1 Chronicles 20


David Captures Rabbah

      • In the spring, the time of year when kings go out to war, Joab led the army and destroyed the Ammonites’ land. He went and besieged Rammah, but David stayed in Jerusalem. Joab defeated Rabbah and tore it down. David took the crown from their king’s head, and it was placed on David’s head. The crown weighed 75 pounds of gold and had a precious stone set in it. He took a large amount of plunder from the city, brought out the people who were in it, and sawed them with saws, and cut them with iron picks, and axes. David did this to all the Ammonite cities, then David and all his troops returned to Jerusalem.

        • NLT Illustrated Study Bible points out, “This war against the Ammonites was the context of David’s sin with Bathsheba (2 Sam 11:2 – 12:25), which the Chronicler omits.”

        • Most will notice that the rendering I have opted to go with for v. 3 is quite different than the rendering most translations opt for. The interested reader may refer to my notes for 2 Samuel 12 for a detailed explanation. The abridged version is that most translations are departing from the Masoretic text here, both in 2 Samuel 11 and in 1 Chronicles 20, which clearly indicate torture rather than conscription to labor. Therefore, the case for scribal error is difficult to endorse, and it is certainly easy to understand why others would want to both create (in reference to alternative manuscript renderings in antiquity) and side with (in reference to modern day translations) the much more palatable labor conscription. These factors have resulted in my opting for what seems more likely to be the reading of the original text based on the factors discussed.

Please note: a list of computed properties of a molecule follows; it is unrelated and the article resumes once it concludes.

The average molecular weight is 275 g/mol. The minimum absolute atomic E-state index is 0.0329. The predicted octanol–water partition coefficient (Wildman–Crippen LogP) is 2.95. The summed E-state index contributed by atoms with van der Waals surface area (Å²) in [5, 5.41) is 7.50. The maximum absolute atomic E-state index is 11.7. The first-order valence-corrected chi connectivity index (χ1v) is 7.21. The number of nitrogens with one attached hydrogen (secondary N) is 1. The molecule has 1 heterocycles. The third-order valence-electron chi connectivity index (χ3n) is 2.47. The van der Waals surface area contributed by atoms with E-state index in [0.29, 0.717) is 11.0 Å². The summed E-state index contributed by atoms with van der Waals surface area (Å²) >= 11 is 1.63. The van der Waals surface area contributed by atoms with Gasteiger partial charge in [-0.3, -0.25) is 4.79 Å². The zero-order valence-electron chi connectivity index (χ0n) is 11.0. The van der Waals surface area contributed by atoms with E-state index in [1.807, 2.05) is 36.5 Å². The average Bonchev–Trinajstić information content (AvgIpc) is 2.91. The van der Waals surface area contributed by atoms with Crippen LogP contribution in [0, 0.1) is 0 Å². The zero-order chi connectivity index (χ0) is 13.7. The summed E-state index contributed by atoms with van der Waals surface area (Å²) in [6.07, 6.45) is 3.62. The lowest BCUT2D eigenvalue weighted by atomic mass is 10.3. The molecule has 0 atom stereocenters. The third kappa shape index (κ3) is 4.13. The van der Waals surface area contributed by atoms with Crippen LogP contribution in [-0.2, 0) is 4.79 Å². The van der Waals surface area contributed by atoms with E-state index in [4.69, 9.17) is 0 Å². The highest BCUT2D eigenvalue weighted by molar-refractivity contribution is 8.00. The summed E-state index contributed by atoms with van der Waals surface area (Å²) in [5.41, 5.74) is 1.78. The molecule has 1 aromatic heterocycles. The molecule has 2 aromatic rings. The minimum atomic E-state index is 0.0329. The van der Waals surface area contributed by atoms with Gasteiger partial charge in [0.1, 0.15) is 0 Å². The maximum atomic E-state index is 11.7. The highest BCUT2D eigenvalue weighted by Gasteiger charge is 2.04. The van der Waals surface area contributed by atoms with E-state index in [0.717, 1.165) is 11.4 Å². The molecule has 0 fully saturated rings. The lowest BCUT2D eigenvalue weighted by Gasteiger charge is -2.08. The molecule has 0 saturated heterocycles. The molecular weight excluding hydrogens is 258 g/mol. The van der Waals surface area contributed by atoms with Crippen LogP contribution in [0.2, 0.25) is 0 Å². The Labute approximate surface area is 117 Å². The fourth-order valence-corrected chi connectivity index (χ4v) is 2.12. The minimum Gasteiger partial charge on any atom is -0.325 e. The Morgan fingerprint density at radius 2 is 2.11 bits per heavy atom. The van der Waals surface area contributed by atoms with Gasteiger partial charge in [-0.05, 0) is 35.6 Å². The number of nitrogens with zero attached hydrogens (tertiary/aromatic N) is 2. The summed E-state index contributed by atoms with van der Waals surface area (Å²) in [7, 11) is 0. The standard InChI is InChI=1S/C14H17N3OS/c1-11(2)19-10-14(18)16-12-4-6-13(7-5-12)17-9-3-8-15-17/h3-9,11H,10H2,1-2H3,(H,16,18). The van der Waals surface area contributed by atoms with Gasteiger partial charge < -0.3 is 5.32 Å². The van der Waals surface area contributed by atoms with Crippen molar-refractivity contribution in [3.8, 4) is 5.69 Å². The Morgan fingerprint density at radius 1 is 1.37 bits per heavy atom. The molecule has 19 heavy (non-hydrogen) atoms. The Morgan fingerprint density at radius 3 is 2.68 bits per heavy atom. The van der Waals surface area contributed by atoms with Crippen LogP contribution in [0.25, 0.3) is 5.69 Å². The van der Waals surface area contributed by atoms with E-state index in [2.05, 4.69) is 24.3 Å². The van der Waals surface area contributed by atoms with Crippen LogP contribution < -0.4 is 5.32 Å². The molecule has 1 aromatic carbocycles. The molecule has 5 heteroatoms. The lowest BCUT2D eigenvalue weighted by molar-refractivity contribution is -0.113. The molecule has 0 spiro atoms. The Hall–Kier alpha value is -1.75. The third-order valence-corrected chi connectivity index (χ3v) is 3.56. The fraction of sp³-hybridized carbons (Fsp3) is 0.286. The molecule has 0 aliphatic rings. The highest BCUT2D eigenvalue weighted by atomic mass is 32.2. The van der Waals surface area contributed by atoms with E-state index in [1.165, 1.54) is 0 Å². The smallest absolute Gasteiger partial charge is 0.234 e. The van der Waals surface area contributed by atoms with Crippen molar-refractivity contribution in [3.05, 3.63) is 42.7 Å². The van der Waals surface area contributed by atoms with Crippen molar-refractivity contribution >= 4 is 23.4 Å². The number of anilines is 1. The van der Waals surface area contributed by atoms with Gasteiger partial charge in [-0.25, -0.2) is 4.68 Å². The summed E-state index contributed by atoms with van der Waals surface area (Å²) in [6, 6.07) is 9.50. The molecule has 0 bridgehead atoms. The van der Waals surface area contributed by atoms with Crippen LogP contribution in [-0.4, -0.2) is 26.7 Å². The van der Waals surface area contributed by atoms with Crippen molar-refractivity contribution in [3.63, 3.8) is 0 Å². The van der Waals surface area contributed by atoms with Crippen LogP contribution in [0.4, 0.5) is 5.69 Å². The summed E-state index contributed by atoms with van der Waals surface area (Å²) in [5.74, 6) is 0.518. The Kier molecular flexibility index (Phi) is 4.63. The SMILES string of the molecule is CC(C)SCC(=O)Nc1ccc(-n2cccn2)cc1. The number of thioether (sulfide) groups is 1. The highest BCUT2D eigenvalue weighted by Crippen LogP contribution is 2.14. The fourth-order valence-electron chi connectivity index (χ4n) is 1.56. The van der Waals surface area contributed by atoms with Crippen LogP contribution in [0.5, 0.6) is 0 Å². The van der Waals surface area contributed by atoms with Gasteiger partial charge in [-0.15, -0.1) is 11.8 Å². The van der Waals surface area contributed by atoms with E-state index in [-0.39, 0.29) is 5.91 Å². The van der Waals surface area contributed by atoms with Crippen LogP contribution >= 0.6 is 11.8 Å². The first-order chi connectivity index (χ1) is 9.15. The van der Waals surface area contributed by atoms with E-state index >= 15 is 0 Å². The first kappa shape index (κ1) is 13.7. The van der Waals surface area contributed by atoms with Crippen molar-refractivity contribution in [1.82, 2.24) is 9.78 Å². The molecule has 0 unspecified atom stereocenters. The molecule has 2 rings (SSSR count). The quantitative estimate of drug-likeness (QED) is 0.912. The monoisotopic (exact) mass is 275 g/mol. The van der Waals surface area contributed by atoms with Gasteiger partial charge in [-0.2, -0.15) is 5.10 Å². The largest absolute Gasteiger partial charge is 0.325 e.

The Philistine Giants

      • Later, there was a war with the Philistines at Gezer. At that time Sibbekai, who was from Hushah, killed Sippai, who was a descendant of the giants, and the Philistines were subdued.

        • NET Bible mentions two textual notes. Regarding the place of the battle, “The parallel text in 2 Sam 21:18 identifies this site as ‘Gob.’” With respect to the name “Sippai,” “The parallel text in 2 Sam 21:18 has the variant spelling ‘Saph.’”

      • In another battle with the Philistines, Jair’s son Elhanan killed the brother of Goliath, who was from Gath. Goliath’s brother had a spear with a shaft as big as the crossbeam of a weaver’s loom.

        • Some may recall that there are textual issues with this text both here and in the parallel account in 2 Sam 21 which has resulted in quite a lot of debate and an example of a very popular “Bible contradiction” claim regarding who killed Goliath. The interested reader may refer to the notes from that chapter for a detailed explanation. However, I will merely re-state NET Bible’s explanation of the textual issues which adequately resolve the problem:

          • The Hebrew text as it stands reads, ‘Elhanan son of Jaare-Oregim the Bethlehemite killed Goliath the Gittite.’ Who killed Goliath the Gittite? According to 1 Sam 17:4-58 it was David who killed Goliath, but according to the MT of 2 Sam 21:19 it was Elhanan who killed him. Many scholars believe that the two passages are hopelessly at variance with one another. Others have proposed various solutions to the difficulty, such as identifying David with Elhanan or positing the existence of two Goliaths. But in all likelihood the problem is the result of difficulties in the textual transmission of the Samuel passage. The parallel passage in 1 Chr 20:5 reads, ‘Elhanan son of Jair killed Lahmi the brother of Goliath.’ Both versions are textually suspect. The Chronicles text appears to have misread ‘Bethlehemite (… bet hallakhmi) as the accusative sign followed by a proper name… (ʾet lakhmi). (See the note at 1 Chr 20:5.) The Samuel text appears to have misread the word for ‘brother’ (…ʾakh) as the accusative sign (… ʾet), thereby giving the impression that Elhanan, not David, killed Goliath. Thus in all probability the original text read, ‘Elhanan son of Jair the Bethlehemite killed the brother of Goliath.’”

      • In yet another battle, which took place in Gath, there was a huge man who had six fingers on each hand and six toes on each foot- 24 in all! He was also a descendant of the giants. When he taunted Israel, Jonathan, who was the son of David’s brother Shimea, killed him.

      • These were descendants of the giants of Gath, and David and his men killed them.

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